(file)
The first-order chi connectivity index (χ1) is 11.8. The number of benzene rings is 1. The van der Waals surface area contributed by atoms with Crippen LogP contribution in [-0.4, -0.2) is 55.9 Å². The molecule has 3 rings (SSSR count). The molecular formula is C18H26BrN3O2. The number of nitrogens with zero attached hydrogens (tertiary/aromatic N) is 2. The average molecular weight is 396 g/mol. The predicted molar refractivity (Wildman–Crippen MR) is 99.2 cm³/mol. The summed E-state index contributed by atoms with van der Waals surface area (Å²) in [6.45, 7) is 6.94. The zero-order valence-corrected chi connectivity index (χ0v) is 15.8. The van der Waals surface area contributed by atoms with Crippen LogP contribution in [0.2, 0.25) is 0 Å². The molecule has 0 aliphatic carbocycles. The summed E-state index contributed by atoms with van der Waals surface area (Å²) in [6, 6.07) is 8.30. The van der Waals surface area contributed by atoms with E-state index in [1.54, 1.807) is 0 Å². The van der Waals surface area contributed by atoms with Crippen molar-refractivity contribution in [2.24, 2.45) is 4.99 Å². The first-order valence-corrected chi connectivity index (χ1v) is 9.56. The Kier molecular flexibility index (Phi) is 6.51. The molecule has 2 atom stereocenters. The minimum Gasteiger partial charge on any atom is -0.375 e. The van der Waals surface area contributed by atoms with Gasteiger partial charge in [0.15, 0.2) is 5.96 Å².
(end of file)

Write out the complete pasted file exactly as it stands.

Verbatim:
The first-order chi connectivity index (χ1) is 11.8. The number of benzene rings is 1. The van der Waals surface area contributed by atoms with Crippen LogP contribution in [-0.4, -0.2) is 55.9 Å². The molecule has 3 rings (SSSR count). The molecular formula is C18H26BrN3O2. The number of nitrogens with zero attached hydrogens (tertiary/aromatic N) is 2. The average molecular weight is 396 g/mol. The predicted molar refractivity (Wildman–Crippen MR) is 99.2 cm³/mol. The summed E-state index contributed by atoms with van der Waals surface area (Å²) in [6.45, 7) is 6.94. The zero-order valence-corrected chi connectivity index (χ0v) is 15.8. The van der Waals surface area contributed by atoms with Crippen LogP contribution in [0.2, 0.25) is 0 Å². The molecule has 0 aliphatic carbocycles. The summed E-state index contributed by atoms with van der Waals surface area (Å²) in [6, 6.07) is 8.30. The van der Waals surface area contributed by atoms with E-state index in [1.54, 1.807) is 0 Å². The van der Waals surface area contributed by atoms with Crippen molar-refractivity contribution in [2.24, 2.45) is 4.99 Å². The first-order valence-corrected chi connectivity index (χ1v) is 9.56. The Kier molecular flexibility index (Phi) is 6.51. The molecule has 2 atom stereocenters. The minimum Gasteiger partial charge on any atom is -0.375 e. The van der Waals surface area contributed by atoms with Gasteiger partial charge in [0.15, 0.2) is 5.96 Å².